Stark reality of increased trade friction is emerging
I have made the point on numerous occasions that the way we currently trade with the EU would change dramatically as we contemplated the no-deal cliff edges last year.
In reality, those challenges were never just going to be limited to no-deal and the publication of the Government’s Border Operating Model, “The Border with the European Union: Importing and Exporting Goods” makes it even clearer, if it wasn’t already that the full weight of operating outside the frictionless borders of the EU will weigh heavily on business for January 2021, regardless of the outcome of the current negotiations.
The 206 page document outlines the processes for moving goods between GB and the EU from 1 January 2021 and the phasing in of processes to be introduced in April 2021 include SPS checks and July 2021, from when full controls will be in place. The procedures are complex and onerous, especially for businesses that have never had to carry them out. Even HMRC concedes that these will lead to an extra 215 million customs declaration forms being completed on imports and exports.
HMRC also estimate that the declarations will cost some £30 on average to complete which means the annual cost of these requirements to business is well in excess of £6 billion. Not all of this will fall on the animal product trade of course but the cost per transaction will be even higher for our sectors as export health certification, prenotification and inspection procedures need to be added to the mix.
It’s not all doom and gloom though. We do now at least have some greater clarity on what businesses need to do to prepare with the processes mapped out and more step-by-step guidance for operators. This said the incompatibility of an operating model that requires detailed advanced information on consignments with any flexible trade in fresh food products with relatively short lead times for deliveries is of concern.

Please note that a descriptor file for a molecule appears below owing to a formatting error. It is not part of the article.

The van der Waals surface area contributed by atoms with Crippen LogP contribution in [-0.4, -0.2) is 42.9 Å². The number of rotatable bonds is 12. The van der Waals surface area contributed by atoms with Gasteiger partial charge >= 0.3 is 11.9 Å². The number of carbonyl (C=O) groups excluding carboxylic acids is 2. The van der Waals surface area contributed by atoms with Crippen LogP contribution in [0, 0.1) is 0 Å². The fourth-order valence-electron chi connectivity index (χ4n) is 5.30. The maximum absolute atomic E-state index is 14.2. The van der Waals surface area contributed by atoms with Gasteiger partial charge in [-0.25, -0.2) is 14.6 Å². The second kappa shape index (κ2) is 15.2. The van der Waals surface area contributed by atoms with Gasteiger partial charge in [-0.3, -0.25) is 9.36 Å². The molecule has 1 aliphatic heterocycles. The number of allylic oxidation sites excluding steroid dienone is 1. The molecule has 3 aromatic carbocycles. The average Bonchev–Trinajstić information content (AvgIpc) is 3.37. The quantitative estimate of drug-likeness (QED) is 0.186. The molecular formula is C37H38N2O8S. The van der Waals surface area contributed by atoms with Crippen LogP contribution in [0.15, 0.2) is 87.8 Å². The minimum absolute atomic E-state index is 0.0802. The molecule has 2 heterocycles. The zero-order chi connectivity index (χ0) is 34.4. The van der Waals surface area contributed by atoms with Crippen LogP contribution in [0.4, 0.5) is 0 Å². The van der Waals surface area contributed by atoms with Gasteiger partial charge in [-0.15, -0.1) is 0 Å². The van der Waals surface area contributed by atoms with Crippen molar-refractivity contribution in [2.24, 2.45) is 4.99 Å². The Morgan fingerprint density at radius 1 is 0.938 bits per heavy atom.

I doubt we will ever be able to match the current frictionless trade we enjoy but we can certainly improve things
The problem stems from a fundamental mismatch between processes that work perfectly well for large volume consignments of frozen or shelf stable products delivered to ports in containers with those required for trucks working to delivery windows measured in hours and minutes and where last minute changes and adjustments are part of the service. Undermining this takes away a key competitive advantage we have compared with other non-EU suppliers and we need to do everything possible to protect this.
The application for and issuing of export health certificates is a good example of this. Great progress has been made by the Animal and Plant Health Agency (APHA) in shortening the timeline and flexibility around the application for and issuing of export health certificates (EHCs) with the development of the EHC online system which was rolled out from February this year.
However, at this stage the key improvements have been around the application process rather than the issuing of the certificates themselves. It’s now possible to apply for many EHC’s online (some 100 across a range of live animals and animal products) but we are still reliant on the postal system or couriers to deliver most of these as they have to be printed on Crown Gold, watermarked paper.
When we consider that, conservatively, the demand for EHC’s may increase by 500% from the end of the Transition Period the pressure on a system which is still reliant on moving physical paper documents from APHA to the exporting premises will be immense. It’s crucial that the work is brought forward and completed by the end of the year to at least overcome this bottleneck to exports. At the very least we should ensure that all EHC’s for EU exports are delivered on plain paper and printed by the OV at the point of dispatch and a move to full electronic certification for EU trade achieved as soon as possible.
Dealing with the new world of complex import and export procedures for all of our EU trade will be challenging. It can be made to work…just. I doubt we will ever be able to match the current frictionless trade we enjoy but we can certainly improve things. This will require all stages of the process more agile and rapid and this can only be achieved if we take full advantage of digital systems to make the mechanism of the movements more assured.